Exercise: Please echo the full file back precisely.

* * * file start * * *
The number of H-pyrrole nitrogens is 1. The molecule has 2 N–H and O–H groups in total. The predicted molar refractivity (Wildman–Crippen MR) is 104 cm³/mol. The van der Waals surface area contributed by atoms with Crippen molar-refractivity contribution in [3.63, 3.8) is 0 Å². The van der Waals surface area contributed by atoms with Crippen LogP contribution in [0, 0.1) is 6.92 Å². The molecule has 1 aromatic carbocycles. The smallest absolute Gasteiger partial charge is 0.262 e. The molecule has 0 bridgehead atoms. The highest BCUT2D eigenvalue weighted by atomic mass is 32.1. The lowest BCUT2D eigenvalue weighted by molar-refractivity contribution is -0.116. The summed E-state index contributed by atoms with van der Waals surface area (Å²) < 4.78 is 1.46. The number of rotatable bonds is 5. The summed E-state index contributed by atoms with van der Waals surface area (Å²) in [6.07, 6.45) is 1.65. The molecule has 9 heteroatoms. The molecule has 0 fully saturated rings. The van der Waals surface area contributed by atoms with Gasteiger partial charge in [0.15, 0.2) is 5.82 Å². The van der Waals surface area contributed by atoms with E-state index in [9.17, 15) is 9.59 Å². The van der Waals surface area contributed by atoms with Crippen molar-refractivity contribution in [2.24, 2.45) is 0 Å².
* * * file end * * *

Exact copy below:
The number of H-pyrrole nitrogens is 1. The molecule has 2 N–H and O–H groups in total. The predicted molar refractivity (Wildman–Crippen MR) is 104 cm³/mol. The van der Waals surface area contributed by atoms with Crippen molar-refractivity contribution in [3.63, 3.8) is 0 Å². The van der Waals surface area contributed by atoms with Crippen LogP contribution in [0, 0.1) is 6.92 Å². The molecule has 1 aromatic carbocycles. The smallest absolute Gasteiger partial charge is 0.262 e. The molecule has 0 bridgehead atoms. The highest BCUT2D eigenvalue weighted by atomic mass is 32.1. The lowest BCUT2D eigenvalue weighted by molar-refractivity contribution is -0.116. The summed E-state index contributed by atoms with van der Waals surface area (Å²) < 4.78 is 1.46. The number of rotatable bonds is 5. The summed E-state index contributed by atoms with van der Waals surface area (Å²) in [6.07, 6.45) is 1.65. The molecule has 9 heteroatoms. The molecule has 0 fully saturated rings. The van der Waals surface area contributed by atoms with Gasteiger partial charge in [0.15, 0.2) is 5.82 Å². The van der Waals surface area contributed by atoms with E-state index in [9.17, 15) is 9.59 Å². The van der Waals surface area contributed by atoms with Crippen molar-refractivity contribution in [2.24, 2.45) is 0 Å².